Donnelly: Elvis Costello at the Crossroads, June 30, 2011

When you’re an iconic performer that blurs lines between generations as well as genres – not to mention one that has played everywhere with everyone – it’s understandable that it might be hard to get pumped up for an outdoor show in a scorching mulch pit in Middle America.

Indeed, I wondered aloud to a couple hardcore Elvis fans about the choice of venue. 

Doesn’t Starlight seem more appropriate for this Boomer God?  A few years ago that’s where Elvis Costello and his band went when they came through KC.  So my assumption is his draw isn’t quite as strong anymore… 

That said, the Crossroads was pretty packed and near capacity on Thursday night, and the crowd was looking a little gilf-y.  Not that that’s a bad thing.  But certainly the odd twenty-something thrown in the mix was the exception.

Just before the band (complete with go-go dancers in tow) took the stage, Grinder’s main wildman Stretch took the stage to hype the crowd up and pimp his venue.

"Parking is always free, so never pay those guys out there for parking!" yelled Stretch, taking a job at the entrepreneurial folks across the street selling $10 spots.  "And if someone beside you falls down during the show, pour a cold cocktail on them!"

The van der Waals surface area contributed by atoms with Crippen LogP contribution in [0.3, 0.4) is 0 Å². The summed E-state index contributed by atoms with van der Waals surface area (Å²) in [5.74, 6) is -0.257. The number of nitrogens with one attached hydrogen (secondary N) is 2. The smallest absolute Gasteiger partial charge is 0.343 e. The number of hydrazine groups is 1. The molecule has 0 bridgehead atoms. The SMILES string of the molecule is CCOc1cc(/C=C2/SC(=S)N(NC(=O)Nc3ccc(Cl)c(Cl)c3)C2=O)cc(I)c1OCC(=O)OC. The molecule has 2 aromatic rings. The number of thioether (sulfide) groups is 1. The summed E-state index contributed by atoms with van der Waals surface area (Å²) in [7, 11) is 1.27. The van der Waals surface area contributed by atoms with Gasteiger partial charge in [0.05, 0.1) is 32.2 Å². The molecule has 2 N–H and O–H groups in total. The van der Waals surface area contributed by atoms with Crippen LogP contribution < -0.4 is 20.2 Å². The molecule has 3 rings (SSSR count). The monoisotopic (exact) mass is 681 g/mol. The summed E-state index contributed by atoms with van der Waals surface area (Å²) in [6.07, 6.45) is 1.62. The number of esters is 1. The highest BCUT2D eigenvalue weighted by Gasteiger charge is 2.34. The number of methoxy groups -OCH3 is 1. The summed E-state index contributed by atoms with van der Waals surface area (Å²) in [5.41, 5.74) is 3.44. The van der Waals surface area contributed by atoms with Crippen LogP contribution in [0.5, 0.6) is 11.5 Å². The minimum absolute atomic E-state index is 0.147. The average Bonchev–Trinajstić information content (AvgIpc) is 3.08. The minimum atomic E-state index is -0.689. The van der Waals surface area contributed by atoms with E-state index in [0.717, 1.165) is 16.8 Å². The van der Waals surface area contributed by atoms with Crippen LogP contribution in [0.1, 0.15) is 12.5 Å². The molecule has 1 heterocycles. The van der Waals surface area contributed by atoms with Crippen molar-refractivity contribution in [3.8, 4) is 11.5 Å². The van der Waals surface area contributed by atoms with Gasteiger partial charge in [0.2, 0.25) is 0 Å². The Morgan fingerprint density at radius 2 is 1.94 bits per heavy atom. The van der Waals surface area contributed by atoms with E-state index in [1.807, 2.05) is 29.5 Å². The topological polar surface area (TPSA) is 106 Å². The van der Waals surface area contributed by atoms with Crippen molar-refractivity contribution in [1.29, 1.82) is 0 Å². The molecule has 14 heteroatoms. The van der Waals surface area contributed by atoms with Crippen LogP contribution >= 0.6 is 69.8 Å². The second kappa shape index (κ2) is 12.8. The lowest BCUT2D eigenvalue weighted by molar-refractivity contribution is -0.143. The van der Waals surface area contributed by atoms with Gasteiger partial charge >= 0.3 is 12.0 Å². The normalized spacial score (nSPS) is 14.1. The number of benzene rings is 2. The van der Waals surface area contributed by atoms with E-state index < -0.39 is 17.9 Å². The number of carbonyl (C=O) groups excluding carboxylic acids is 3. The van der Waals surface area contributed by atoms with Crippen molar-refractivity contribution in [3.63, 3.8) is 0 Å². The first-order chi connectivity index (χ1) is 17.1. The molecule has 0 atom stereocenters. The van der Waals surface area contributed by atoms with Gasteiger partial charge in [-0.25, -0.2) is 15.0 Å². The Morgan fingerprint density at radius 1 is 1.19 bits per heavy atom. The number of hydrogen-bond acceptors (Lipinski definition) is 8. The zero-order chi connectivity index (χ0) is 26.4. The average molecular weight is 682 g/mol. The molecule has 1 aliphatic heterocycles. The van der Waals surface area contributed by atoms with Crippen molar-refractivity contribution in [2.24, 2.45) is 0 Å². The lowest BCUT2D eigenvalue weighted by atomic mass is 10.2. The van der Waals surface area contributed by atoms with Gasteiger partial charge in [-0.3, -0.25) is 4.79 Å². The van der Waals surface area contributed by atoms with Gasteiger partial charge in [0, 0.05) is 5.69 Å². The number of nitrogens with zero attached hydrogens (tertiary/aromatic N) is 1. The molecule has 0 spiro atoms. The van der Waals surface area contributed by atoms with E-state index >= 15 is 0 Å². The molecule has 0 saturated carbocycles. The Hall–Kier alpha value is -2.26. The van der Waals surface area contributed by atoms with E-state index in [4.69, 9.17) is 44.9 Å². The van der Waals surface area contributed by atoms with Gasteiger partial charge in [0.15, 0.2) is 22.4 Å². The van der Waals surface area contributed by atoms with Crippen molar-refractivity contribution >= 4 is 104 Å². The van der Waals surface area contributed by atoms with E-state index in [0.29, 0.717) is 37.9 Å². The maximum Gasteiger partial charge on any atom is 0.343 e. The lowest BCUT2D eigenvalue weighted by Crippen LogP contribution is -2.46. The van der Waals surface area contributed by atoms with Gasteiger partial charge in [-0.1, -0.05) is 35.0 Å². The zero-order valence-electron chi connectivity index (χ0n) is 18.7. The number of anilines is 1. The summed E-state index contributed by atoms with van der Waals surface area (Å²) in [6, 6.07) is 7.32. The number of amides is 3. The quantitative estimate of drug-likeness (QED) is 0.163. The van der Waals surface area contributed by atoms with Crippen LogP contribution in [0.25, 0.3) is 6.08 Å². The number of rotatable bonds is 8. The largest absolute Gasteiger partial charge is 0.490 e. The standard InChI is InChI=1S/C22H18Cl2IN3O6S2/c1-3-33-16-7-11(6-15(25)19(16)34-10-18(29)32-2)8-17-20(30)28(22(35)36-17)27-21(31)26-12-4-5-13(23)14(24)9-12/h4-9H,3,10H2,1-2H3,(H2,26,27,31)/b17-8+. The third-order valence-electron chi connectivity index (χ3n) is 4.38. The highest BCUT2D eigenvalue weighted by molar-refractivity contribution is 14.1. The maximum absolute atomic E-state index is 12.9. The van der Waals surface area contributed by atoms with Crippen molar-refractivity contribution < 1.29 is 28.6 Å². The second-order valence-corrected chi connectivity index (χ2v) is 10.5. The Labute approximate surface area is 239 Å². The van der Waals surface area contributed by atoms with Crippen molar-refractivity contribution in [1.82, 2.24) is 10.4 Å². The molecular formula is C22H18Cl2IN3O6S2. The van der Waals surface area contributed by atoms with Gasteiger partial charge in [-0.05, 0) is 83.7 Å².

Yes, the mood was set as Elvis and the Imposters emerged onstage, the man himself looking hot, hot, hot in a full black suit and trademark funny hat.  But the heat didn’t seem to bother the dapper gentleman as he immediately launched into the set with little to no banter, starting with "I Hope You’re Happy Now," and hitting "Uncomplicated" into "Radio Radio" just a few songs later. 

Initially, there were a few sound issues as the engineers tweaked the knobs and dialed it in, but by the start of the second song everything was good.  And the crowd was mostly subdued until "Radio Radio," which noticeably elevated the energy.     

Then, the huge spinning songbook came into play.  First up, a cute young redhead was pulled onstage to give it a whirl and play her part in selecting the next song to be performed.

A few songs later one of Costello’s classics came up on the giant wheel, "(What’s So Funny ‘Bout) Peace, Love, and Understanding."  The band rollicked through the favorite, normally reserved for encores, with an energy that never betrayed the millions of times they’ve played this one.  Keyboardist Steve Nieve arguably stole the show with his tasteful plinking and multi-instrumental talents.